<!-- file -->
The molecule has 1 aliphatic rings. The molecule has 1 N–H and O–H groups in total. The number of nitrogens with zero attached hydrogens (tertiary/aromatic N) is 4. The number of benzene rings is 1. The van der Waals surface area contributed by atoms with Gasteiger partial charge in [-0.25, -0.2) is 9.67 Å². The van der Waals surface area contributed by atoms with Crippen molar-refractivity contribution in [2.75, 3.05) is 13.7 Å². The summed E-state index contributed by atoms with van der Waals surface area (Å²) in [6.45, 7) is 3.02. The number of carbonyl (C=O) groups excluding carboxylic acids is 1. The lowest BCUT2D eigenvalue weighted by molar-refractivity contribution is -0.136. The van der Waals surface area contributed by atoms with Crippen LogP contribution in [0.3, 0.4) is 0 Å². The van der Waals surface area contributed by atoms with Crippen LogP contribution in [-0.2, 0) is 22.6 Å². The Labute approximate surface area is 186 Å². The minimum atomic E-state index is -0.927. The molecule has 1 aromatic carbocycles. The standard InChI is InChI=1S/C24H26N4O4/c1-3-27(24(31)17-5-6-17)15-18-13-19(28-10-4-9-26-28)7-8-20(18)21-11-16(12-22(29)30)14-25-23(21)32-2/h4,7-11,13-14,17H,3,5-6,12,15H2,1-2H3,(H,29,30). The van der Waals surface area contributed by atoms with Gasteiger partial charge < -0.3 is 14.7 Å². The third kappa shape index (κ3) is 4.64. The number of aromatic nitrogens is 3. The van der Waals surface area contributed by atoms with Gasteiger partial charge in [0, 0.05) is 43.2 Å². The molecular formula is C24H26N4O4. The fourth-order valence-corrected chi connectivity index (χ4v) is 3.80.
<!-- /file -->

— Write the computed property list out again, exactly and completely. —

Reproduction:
The molecule has 1 aliphatic rings. The molecule has 1 N–H and O–H groups in total. The number of nitrogens with zero attached hydrogens (tertiary/aromatic N) is 4. The number of benzene rings is 1. The van der Waals surface area contributed by atoms with Gasteiger partial charge in [-0.25, -0.2) is 9.67 Å². The van der Waals surface area contributed by atoms with Crippen molar-refractivity contribution in [2.75, 3.05) is 13.7 Å². The summed E-state index contributed by atoms with van der Waals surface area (Å²) in [6.45, 7) is 3.02. The number of carbonyl (C=O) groups excluding carboxylic acids is 1. The lowest BCUT2D eigenvalue weighted by molar-refractivity contribution is -0.136. The van der Waals surface area contributed by atoms with Crippen LogP contribution in [0.3, 0.4) is 0 Å². The van der Waals surface area contributed by atoms with Crippen LogP contribution in [-0.2, 0) is 22.6 Å². The Labute approximate surface area is 186 Å². The minimum atomic E-state index is -0.927. The molecule has 1 aromatic carbocycles. The standard InChI is InChI=1S/C24H26N4O4/c1-3-27(24(31)17-5-6-17)15-18-13-19(28-10-4-9-26-28)7-8-20(18)21-11-16(12-22(29)30)14-25-23(21)32-2/h4,7-11,13-14,17H,3,5-6,12,15H2,1-2H3,(H,29,30). The van der Waals surface area contributed by atoms with Gasteiger partial charge < -0.3 is 14.7 Å². The third kappa shape index (κ3) is 4.64. The number of aromatic nitrogens is 3. The van der Waals surface area contributed by atoms with Gasteiger partial charge in [0, 0.05) is 43.2 Å². The molecular formula is C24H26N4O4. The fourth-order valence-corrected chi connectivity index (χ4v) is 3.80.